FOSSconnect


A Hands-On Sabbatical Experience with the FOSS Development Team

Dr. Joseph J. Gerencher, Jr., Department of Physics and Earth Sciences, Moravian College, Bethlehem, Pennsylvania
September 03, 2004 | Professional Development

Top image: A view of the Lawrence Hall of Science looking toward the San Francisco Bay and the University of California campus in Berkeley.

How do you stay current in your teaching of the education course "Science in the Elementary School" when the bulk of your teaching responsibilities fall in other academic areas? This is probably a not-too-uncommon situation for many professors of science education methods courses at small colleges. In my particular case, my regular faculty responsibilities involve teaching three separate, unrelated lab-science courses within the science division, as well as teaching the science methods course for our elementary education majors. When I am pursuing interests or developing materials for one area, I feel I am automatically falling behind in the others. Sabbaticals are a wonderful opportunity to renew, reinvigorate, and refresh.

In my elementary science methods course, which is taken by pre-service elementary teachers during their junior year, students perform hands-on activities to experience investigative science in its many modes. I use materials and approaches from several contemporary elementary science curricula by having the students conduct selected activities drawn from the publishers' products. My lessons from the FOSS program were modeled to emulate the FOSS presentations that I had experienced at meetings of the National Science Teachers Association (NSTA). But I felt my personal experience was too limited, and my resources were too meager for these experiences to do justice to the importance of the FOSS program in today's science-education environment. With more insight into the FOSS program and how it was and continues to be developed, and with more experience with the materials and recommended approaches, I could become a more effective teacher of my own students in the elementary science methods course.

I had made contact with Larry Malone and Linda De Lucchi, co-directors of the FOSS program, during some FOSS presentations at a previous NSTA meeting. Using this brief but important connection, I contacted them at the Lawrence Hall of Science (LHS), University of California, Berkeley, and made arrangements to spend a week with them and the FOSS development team. The experience was valuable well beyond my greatest expectation. I was warmly received and, although space is very tight at LHS, I was always given some space to work each day. While I was there, the team was modifying some elementary lessons and developing investigations and the necessary support materials for one of the middle school courses. They included me in the team that went into some of the local schools to field test the investigations and supporting materials. Back at LHS, the full FOSS curriculum, including all of the teacher manuals and associated equipment, were made available to me.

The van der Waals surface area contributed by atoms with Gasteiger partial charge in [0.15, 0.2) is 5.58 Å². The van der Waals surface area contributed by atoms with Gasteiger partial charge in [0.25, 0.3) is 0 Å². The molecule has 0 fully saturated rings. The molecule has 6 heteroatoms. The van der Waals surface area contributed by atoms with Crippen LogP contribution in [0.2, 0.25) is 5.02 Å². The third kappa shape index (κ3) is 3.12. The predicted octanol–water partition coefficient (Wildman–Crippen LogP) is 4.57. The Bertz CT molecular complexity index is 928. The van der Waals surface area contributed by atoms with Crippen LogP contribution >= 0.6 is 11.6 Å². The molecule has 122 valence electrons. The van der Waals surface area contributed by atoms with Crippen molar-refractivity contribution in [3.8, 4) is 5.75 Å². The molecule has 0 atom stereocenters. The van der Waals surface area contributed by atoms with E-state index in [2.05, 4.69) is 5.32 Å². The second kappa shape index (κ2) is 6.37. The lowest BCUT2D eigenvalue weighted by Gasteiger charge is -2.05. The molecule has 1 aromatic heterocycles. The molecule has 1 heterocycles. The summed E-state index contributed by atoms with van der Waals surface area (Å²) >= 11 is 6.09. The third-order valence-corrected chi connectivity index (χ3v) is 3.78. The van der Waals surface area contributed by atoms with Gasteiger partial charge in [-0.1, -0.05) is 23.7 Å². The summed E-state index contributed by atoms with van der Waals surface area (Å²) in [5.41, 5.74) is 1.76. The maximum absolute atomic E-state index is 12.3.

I learned that the FOSS project had developed a two-box FOSS sampler kit for instructors of elementary science methods courses. Larry and Linda made one available to me upon my arrival at LHS. But my days there were so full that I didn't really get a chance to go through the kit's contents in any systematic way until I returned to my home campus. The kit contains several sample teacher guides from the various grade levels, as well as the equipment to support these lessons.

Although the FOSS program has always been associated with LHS, there is more that happens there—much more! These other LHS diversions were icing on the sabbatical cake. It has a museum exhibit area that features its rich history; it has hands-on displays and indoor and outdoor exhibits; and it has an extensive community outreach program. LHS is also the home of other science curricular development projects, such as Great Explorations in Math and Science (GEMS) and the Science Education for Public Understanding Project (SEPUP). Of course, any stay at LHS needs to involve developing some familiarity with all of these. Even lunchtime can be put to great purpose admiring the spectacular view from LHS's hillside location above Berkeley and San Francisco Bay. The vagaries of the weather add to the daily spice of the visual experience.

Although I am not anxious for the sabbatical to end, I am at the same time excited to use my new materials and experiences to enhance my elementary science methods course when I next teach it. I had a great experience, met many dedicated and talented educators, learned valuable information, developed a deeper appreciation for curricular innovation and refinement, and left with an abundant supply of ideas and materials that will benefit our program for pre-service teachers into the distant future. For science faculty with diverse teaching responsibilities that include an elementary science methods course, I heartily recommend a sabbatical involvement with the FOSS group at LHS. If you make arrangements for a similar experience, remember to bring binoculars to enhance your lunchtime dining pleasure.

You can contact Dr. Joseph J. Gerencher, Jr., at the Department of Physics and Earth Sciences, Moravian College, 1200 Main St., Bethlehem, PA, 18018-6650, 610-861-1440. E-mail: gerencher@moravian.edu